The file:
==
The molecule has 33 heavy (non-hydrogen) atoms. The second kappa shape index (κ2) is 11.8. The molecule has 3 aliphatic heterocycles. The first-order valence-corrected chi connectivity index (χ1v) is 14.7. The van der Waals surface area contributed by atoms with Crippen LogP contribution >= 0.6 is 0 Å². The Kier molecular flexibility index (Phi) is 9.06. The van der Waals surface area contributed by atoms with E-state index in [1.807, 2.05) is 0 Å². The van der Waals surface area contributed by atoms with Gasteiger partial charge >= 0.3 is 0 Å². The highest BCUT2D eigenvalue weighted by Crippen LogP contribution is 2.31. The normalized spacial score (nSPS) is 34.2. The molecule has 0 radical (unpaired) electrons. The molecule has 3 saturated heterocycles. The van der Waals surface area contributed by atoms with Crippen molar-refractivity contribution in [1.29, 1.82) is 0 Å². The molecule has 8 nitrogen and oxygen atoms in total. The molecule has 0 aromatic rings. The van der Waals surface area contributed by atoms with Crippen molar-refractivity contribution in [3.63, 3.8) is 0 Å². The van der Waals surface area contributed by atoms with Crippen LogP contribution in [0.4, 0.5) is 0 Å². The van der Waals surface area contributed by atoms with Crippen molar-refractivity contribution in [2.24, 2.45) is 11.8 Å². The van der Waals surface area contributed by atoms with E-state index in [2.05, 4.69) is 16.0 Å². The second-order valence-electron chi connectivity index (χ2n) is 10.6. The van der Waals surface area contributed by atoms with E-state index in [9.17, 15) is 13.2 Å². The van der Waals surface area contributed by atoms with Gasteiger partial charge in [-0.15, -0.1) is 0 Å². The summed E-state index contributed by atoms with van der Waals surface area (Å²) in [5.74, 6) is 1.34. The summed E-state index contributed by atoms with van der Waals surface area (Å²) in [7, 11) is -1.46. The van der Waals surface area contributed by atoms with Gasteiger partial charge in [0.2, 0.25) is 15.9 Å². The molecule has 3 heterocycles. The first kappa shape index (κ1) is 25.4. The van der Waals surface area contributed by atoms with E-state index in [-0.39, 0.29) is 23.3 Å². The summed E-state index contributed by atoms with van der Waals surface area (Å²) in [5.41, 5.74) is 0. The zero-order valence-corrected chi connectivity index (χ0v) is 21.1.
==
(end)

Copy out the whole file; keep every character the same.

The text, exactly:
The molecule has 33 heavy (non-hydrogen) atoms. The second kappa shape index (κ2) is 11.8. The molecule has 3 aliphatic heterocycles. The first-order valence-corrected chi connectivity index (χ1v) is 14.7. The van der Waals surface area contributed by atoms with Crippen LogP contribution >= 0.6 is 0 Å². The Kier molecular flexibility index (Phi) is 9.06. The van der Waals surface area contributed by atoms with E-state index in [1.807, 2.05) is 0 Å². The van der Waals surface area contributed by atoms with Gasteiger partial charge >= 0.3 is 0 Å². The highest BCUT2D eigenvalue weighted by Crippen LogP contribution is 2.31. The normalized spacial score (nSPS) is 34.2. The molecule has 0 radical (unpaired) electrons. The molecule has 3 saturated heterocycles. The van der Waals surface area contributed by atoms with Crippen molar-refractivity contribution in [1.29, 1.82) is 0 Å². The molecule has 8 nitrogen and oxygen atoms in total. The molecule has 0 aromatic rings. The van der Waals surface area contributed by atoms with Crippen molar-refractivity contribution in [3.63, 3.8) is 0 Å². The van der Waals surface area contributed by atoms with Crippen LogP contribution in [0.4, 0.5) is 0 Å². The van der Waals surface area contributed by atoms with Crippen molar-refractivity contribution in [2.24, 2.45) is 11.8 Å². The van der Waals surface area contributed by atoms with E-state index in [2.05, 4.69) is 16.0 Å². The second-order valence-electron chi connectivity index (χ2n) is 10.6. The van der Waals surface area contributed by atoms with E-state index in [9.17, 15) is 13.2 Å². The van der Waals surface area contributed by atoms with Gasteiger partial charge in [-0.15, -0.1) is 0 Å². The summed E-state index contributed by atoms with van der Waals surface area (Å²) in [5.74, 6) is 1.34. The summed E-state index contributed by atoms with van der Waals surface area (Å²) in [7, 11) is -1.46. The van der Waals surface area contributed by atoms with Gasteiger partial charge in [0.2, 0.25) is 15.9 Å². The molecule has 3 heterocycles. The first kappa shape index (κ1) is 25.4. The van der Waals surface area contributed by atoms with E-state index in [-0.39, 0.29) is 23.3 Å². The summed E-state index contributed by atoms with van der Waals surface area (Å²) in [5.41, 5.74) is 0. The zero-order valence-corrected chi connectivity index (χ0v) is 21.1.